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Air quality was impacted by the Michigan Air National Guard overpasses in nine Michigan communities to mark the 100th anniversary of the U.S. Air Force. Low visibility prevented observers in Detroit from seeing the planes overhead.

“I was a little disappointed,” said Nikolai Vincent, 23, of Brighton, who had gathered with some friends on the Detroit Riverwalk in anticipation of the KC-135 Stratotanker and A-10 Thunder flying by.

Gray skies, an air quality warning and low-hanging clouds made it difficult for anyone on the Riverwalk and Belle Isle outside Hart Plaza to see the plane.

“It was very stealthy,” said Marshall Lockyer, 22, of Beverly Hills.

The weather service in Grand Rapids said, “There will be reduced visibility at times, and you may notice the smell of fire in the air.” He tweeted that. “… Everyone should cut back on time outdoors.”

The weather service recommends keeping windows closed overnight and running central air conditioning with MERV-13 or higher rated filters. It also recommends avoiding outdoor burning and using residential wood burning devices.

“Most people think of breathing problems and respiratory health risks from wildfire smoke, but it’s important to recognize the impact on heart health,” said Dr. Comilla Sasson, vice president for science and innovation at the American Heart Association and a practice. Emergency medicine physician. “Wildfire smoke contains numerous pollutants, including fine particulate matter, that are associated with cardiovascular risk.”

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A total of 76,129 square kilometers (29,393 square miles) of land, including forests, have burned across Canada since Jan. 1, the Canadian Interagency Forest Fire Center said Monday. This surpasses the previous record of 75,596 square kilometers (29,187 sq mi) set in 1989. National Forestry Database.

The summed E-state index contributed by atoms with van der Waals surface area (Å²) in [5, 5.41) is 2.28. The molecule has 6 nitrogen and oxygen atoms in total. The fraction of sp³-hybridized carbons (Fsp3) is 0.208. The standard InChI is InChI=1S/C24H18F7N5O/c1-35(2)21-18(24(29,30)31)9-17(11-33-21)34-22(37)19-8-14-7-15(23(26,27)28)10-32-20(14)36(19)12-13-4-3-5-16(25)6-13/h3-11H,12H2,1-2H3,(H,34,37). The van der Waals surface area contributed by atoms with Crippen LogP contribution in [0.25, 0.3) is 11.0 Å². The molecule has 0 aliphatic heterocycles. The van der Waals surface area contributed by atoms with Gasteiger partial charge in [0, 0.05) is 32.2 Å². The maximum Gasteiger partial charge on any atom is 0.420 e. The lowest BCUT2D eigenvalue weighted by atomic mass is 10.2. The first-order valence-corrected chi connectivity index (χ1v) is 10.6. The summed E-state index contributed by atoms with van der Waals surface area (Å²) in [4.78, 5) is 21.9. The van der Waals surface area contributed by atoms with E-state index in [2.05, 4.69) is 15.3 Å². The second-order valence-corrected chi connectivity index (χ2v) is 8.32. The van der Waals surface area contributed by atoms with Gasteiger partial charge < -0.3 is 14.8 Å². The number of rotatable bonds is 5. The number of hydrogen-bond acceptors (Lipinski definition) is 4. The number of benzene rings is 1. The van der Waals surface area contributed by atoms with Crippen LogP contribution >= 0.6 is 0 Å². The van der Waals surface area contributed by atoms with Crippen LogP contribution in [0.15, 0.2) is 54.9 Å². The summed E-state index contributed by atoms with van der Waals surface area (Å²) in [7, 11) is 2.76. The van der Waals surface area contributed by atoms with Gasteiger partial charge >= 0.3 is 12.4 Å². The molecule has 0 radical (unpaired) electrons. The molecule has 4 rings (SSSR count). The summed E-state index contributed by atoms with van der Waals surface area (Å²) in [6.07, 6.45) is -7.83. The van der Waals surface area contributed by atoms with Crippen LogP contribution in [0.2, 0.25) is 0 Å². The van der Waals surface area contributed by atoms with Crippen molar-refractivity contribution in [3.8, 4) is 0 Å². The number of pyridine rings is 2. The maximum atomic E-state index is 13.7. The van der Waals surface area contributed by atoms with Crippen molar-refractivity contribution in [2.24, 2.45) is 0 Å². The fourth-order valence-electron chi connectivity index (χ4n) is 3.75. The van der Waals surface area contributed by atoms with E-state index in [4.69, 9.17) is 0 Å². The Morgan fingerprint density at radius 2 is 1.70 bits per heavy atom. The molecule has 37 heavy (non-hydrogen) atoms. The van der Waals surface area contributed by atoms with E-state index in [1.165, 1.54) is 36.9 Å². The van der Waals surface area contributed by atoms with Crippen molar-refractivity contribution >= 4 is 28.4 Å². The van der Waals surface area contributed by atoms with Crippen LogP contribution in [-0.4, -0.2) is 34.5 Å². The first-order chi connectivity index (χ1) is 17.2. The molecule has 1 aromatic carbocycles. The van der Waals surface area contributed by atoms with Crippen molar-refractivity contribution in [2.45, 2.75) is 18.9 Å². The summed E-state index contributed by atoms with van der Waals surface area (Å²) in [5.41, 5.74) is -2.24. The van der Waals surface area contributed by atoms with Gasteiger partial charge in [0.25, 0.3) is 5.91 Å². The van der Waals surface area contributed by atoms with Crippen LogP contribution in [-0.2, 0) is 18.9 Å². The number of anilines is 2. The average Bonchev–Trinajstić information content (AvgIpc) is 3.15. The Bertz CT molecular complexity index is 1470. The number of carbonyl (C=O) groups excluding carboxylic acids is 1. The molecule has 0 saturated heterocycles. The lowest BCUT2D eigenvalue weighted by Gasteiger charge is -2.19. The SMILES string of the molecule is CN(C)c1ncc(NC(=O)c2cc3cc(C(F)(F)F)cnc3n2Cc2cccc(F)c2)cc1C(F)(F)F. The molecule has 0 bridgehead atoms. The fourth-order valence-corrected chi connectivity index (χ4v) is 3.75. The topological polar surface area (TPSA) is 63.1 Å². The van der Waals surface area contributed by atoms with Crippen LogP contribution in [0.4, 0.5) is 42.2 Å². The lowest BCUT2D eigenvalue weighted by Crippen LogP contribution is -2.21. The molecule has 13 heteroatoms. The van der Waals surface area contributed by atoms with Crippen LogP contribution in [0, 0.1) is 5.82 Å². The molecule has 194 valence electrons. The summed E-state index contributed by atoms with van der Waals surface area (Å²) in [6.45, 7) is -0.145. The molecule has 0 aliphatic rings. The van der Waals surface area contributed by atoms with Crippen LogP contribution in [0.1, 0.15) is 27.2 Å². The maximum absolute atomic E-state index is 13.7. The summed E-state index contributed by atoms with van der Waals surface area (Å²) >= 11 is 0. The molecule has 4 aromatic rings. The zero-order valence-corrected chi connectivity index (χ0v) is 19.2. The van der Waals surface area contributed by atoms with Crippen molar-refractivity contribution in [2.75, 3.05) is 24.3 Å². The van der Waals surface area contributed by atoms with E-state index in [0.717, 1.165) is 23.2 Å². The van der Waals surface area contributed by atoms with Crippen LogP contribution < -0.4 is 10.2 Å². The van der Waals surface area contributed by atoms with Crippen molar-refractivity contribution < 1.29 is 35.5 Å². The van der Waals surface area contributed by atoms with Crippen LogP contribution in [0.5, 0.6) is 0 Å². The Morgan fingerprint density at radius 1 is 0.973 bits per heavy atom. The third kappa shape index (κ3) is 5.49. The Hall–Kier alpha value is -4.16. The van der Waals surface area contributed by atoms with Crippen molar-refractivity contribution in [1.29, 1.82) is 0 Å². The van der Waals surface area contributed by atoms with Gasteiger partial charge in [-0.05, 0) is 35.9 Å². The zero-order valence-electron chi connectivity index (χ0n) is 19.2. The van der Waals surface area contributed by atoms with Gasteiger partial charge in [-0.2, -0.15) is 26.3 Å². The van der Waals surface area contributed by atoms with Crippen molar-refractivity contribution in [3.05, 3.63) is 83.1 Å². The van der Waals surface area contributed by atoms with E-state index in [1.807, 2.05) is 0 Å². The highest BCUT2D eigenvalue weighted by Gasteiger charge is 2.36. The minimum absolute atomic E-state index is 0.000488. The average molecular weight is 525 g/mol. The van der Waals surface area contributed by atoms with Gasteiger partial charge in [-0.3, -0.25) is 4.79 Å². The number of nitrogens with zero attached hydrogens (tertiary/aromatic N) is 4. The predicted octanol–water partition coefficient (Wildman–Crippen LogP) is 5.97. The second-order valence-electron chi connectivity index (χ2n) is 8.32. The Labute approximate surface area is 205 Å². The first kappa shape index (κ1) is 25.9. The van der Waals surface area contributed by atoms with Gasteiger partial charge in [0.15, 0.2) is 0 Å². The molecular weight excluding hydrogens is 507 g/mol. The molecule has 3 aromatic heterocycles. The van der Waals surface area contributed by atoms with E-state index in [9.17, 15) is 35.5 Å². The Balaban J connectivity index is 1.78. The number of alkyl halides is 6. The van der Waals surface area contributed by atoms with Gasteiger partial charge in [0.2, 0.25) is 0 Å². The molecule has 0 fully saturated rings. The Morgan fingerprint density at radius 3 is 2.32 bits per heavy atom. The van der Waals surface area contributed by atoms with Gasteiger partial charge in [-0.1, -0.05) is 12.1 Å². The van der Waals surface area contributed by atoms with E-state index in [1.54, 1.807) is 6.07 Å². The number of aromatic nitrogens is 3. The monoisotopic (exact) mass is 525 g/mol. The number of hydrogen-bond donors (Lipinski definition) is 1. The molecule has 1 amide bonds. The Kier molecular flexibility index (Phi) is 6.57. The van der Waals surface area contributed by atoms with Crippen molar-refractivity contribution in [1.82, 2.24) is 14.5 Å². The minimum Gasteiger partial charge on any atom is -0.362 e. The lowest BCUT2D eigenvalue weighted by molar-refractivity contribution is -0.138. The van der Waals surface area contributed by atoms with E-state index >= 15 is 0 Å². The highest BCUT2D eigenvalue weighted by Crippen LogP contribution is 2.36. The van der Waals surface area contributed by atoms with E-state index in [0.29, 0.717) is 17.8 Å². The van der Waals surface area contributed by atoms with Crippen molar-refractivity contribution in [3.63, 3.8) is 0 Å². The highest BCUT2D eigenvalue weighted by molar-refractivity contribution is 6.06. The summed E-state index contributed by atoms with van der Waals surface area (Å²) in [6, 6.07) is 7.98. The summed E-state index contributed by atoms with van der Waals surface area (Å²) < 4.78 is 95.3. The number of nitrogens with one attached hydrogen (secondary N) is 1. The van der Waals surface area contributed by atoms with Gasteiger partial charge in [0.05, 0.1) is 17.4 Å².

Nationally, there are currently 490 fires burning, 255 of which are uncontained.

Even recent rainfall in Quebec may not be enough to extinguish wildfires ravaging the province’s north, but wet weather will give firefighters a chance to get ahead of the flames, officials said Tuesday.

Almost a quarter of the fires burning in Canada are in Quebec. Environment Canada meteorologist Simon Legault said rain is expected by Wednesday morning in the areas most affected by the wildfires.

Earlier this month, massive fires burning in Canadian forests blanketed the northeastern United States and the Great Lakes region, turning the air a yellowish gray and prompting warnings for people to stay indoors and close windows.

In early June, US President Joe Biden said in a statement that hundreds of US firefighters and aid workers have been in Canada since May, drawing attention to the fires to remind them of the impacts of climate change.

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Twitter: @wordsbyjakkar

Staff writers Shante Lewis and Mysha Johnson and The Associated Press contributed.